Gudbrandsdalens Uldvarefabrik has a unique production line with all processes under the same roof. The factory has produced woolen textiles in Lillehammer in Norway since 1887. With design, development and production close to each other, we have unique advantages and can create high quality products.
What was first a simple wool spinning mill in 1887 is today the only vertically integrated manufacturer of designer textiles in Scandinavia. This means that all processes are carried out in the factory in Lillehammer, from raw material to finished product. This means that we have control over the entire value chain, and with design, development and production close to each other, we have high flexibility and can create high quality products. With design and innovation as our passion, we have specialized in textile production for over a hundred years. For over four generations, the factory has contributed to good Norwegian value creation.
The process from raw material to finished product is in many ways the same as it was a hundred years ago. But machines, the technology and the properties of the materials, not least, are constantly being improved. Today, our production is state-of-the-art, with the best available technology.
Our textiles have been developed with a focus on exquisite design that meets high demands for durability, fire-retardant properties and comfort. With full control at all stages of production, we have unique opportunities to develop and produce furniture and upholstery fabrics with the right quality, design, structure and technical properties.
We have extensive experience with wool and the utilization of its technical properties. Wool textiles are made from natural fibers that are not harmful to the environment and are also products with a long lifespan - a sustainable and long-term choice. Today, Norwegian wool makes up more than 50% of the total amount of wool in our production. Today, we do not have enough Norwegian wool of the finest quality that we use in our production available in the country to cover our needs. We must therefore also base our production on robust wool from New Zealand.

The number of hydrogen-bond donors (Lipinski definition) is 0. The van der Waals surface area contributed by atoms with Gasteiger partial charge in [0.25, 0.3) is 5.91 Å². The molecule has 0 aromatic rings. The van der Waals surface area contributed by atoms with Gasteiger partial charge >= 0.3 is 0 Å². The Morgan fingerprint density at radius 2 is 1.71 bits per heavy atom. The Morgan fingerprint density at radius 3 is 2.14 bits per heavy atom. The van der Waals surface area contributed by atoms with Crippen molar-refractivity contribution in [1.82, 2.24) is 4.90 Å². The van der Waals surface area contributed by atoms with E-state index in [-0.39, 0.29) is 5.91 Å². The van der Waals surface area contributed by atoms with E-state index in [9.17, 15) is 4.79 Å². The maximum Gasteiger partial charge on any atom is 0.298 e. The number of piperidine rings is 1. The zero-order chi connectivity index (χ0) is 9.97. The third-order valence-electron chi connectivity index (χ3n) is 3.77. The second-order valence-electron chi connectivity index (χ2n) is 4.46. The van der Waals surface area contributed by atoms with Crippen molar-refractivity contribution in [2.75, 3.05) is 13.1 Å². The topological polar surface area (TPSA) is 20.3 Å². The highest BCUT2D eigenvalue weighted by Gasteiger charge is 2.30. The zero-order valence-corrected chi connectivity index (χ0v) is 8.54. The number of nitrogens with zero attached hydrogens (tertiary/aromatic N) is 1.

In addition to wool, our self-spun yarn contains 30% viscose. We use a viscose that is extra white and maintains a high gloss. By mixing this in, we achieve pure, brilliant colors in the yarn. We do not mix in more than 30%, which means that we retain the natural properties of the wool. Viscose is made from cellulose from trees (It can be beech, pine, spruce, birch, etc.). It is a sustainable natural product and is biodegradable. The viscose we use is environmentally approved and is included in our eco-labelled furniture fabrics. It is not made from rainforest and is produced in an environmentally friendly way.
Design and Product Development
At Gudbrandsdalens Uldvarefabrik we have a separate team for design and product development. Gudbrandsdalens Uldvarefabrik has received the DOGA mark (formerly the Mark for Good Design) a total of 20 times for 23 products. It consists of experts from all stages of production.
The design team is led by Senior Designer & Product Developer Ragnhild Nordhagen, who is a real textile enthusiast from Bergen. We also work closely with our Art Director Christiane Müller at Studio Müller van Tol in the Netherlands. We work on the basis that each textile has its own signature, with its own color series and identity. Each textile in GU's collection must be unique and stand out, and the whole must show a breadth of color and textures.